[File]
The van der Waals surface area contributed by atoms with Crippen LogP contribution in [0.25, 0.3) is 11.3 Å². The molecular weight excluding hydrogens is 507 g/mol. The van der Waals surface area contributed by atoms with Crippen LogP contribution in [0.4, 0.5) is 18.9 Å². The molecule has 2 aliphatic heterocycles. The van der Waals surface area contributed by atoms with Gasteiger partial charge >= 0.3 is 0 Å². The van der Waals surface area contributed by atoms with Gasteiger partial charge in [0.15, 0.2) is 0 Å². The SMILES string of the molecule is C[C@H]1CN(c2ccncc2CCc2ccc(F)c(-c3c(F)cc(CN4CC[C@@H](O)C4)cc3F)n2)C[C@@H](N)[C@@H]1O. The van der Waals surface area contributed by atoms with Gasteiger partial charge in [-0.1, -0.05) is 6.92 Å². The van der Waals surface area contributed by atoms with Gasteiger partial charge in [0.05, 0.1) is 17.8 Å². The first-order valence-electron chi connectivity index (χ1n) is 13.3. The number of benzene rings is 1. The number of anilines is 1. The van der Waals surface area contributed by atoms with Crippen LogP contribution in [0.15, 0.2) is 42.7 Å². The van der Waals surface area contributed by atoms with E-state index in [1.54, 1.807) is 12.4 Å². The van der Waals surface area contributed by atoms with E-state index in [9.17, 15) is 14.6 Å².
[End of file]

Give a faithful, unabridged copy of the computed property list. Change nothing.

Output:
The van der Waals surface area contributed by atoms with Crippen LogP contribution in [0.25, 0.3) is 11.3 Å². The molecular weight excluding hydrogens is 507 g/mol. The van der Waals surface area contributed by atoms with Crippen LogP contribution in [0.4, 0.5) is 18.9 Å². The molecule has 2 aliphatic heterocycles. The van der Waals surface area contributed by atoms with Gasteiger partial charge >= 0.3 is 0 Å². The van der Waals surface area contributed by atoms with Gasteiger partial charge in [0.15, 0.2) is 0 Å². The SMILES string of the molecule is C[C@H]1CN(c2ccncc2CCc2ccc(F)c(-c3c(F)cc(CN4CC[C@@H](O)C4)cc3F)n2)C[C@@H](N)[C@@H]1O. The van der Waals surface area contributed by atoms with Gasteiger partial charge in [-0.1, -0.05) is 6.92 Å². The van der Waals surface area contributed by atoms with Gasteiger partial charge in [0.05, 0.1) is 17.8 Å². The first-order valence-electron chi connectivity index (χ1n) is 13.3. The number of benzene rings is 1. The number of anilines is 1. The van der Waals surface area contributed by atoms with Crippen LogP contribution in [0.15, 0.2) is 42.7 Å². The van der Waals surface area contributed by atoms with E-state index in [1.54, 1.807) is 12.4 Å². The van der Waals surface area contributed by atoms with E-state index in [9.17, 15) is 14.6 Å².